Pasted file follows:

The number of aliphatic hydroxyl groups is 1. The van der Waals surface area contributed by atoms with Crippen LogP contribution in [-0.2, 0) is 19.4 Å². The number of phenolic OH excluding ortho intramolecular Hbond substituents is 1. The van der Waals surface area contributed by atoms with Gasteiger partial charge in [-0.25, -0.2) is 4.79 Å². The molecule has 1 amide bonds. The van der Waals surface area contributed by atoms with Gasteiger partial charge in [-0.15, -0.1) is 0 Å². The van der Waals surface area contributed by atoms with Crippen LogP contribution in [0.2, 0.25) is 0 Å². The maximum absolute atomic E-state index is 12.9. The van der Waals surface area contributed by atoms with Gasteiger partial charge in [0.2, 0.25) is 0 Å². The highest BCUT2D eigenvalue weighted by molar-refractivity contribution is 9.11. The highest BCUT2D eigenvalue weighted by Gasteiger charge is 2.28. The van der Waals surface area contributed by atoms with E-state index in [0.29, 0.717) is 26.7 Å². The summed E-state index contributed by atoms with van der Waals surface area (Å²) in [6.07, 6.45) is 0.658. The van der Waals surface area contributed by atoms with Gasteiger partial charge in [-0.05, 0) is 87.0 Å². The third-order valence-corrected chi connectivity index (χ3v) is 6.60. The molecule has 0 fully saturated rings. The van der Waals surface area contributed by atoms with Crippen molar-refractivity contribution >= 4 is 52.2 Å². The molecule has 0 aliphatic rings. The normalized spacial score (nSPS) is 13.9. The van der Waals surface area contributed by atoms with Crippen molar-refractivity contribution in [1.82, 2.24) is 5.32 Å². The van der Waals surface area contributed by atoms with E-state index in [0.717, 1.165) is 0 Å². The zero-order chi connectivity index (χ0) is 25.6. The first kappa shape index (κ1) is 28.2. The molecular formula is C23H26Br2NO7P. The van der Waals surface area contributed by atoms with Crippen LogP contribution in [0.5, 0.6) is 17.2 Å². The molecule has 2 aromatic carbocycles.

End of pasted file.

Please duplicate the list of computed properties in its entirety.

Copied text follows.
The number of aliphatic hydroxyl groups is 1. The van der Waals surface area contributed by atoms with Crippen LogP contribution in [-0.2, 0) is 19.4 Å². The number of phenolic OH excluding ortho intramolecular Hbond substituents is 1. The van der Waals surface area contributed by atoms with Gasteiger partial charge in [-0.25, -0.2) is 4.79 Å². The molecule has 1 amide bonds. The van der Waals surface area contributed by atoms with Gasteiger partial charge in [-0.15, -0.1) is 0 Å². The van der Waals surface area contributed by atoms with Crippen LogP contribution in [0.2, 0.25) is 0 Å². The maximum absolute atomic E-state index is 12.9. The van der Waals surface area contributed by atoms with Gasteiger partial charge in [0.2, 0.25) is 0 Å². The highest BCUT2D eigenvalue weighted by molar-refractivity contribution is 9.11. The highest BCUT2D eigenvalue weighted by Gasteiger charge is 2.28. The van der Waals surface area contributed by atoms with E-state index in [0.29, 0.717) is 26.7 Å². The summed E-state index contributed by atoms with van der Waals surface area (Å²) in [6.07, 6.45) is 0.658. The van der Waals surface area contributed by atoms with Gasteiger partial charge in [-0.05, 0) is 87.0 Å². The third-order valence-corrected chi connectivity index (χ3v) is 6.60. The molecule has 0 fully saturated rings. The van der Waals surface area contributed by atoms with Crippen molar-refractivity contribution >= 4 is 52.2 Å². The molecule has 0 aliphatic rings. The normalized spacial score (nSPS) is 13.9. The van der Waals surface area contributed by atoms with Crippen molar-refractivity contribution in [1.82, 2.24) is 5.32 Å². The van der Waals surface area contributed by atoms with E-state index in [0.717, 1.165) is 0 Å². The zero-order chi connectivity index (χ0) is 25.6. The first kappa shape index (κ1) is 28.2. The molecular formula is C23H26Br2NO7P. The van der Waals surface area contributed by atoms with Crippen LogP contribution in [0.5, 0.6) is 17.2 Å². The molecule has 2 aromatic carbocycles.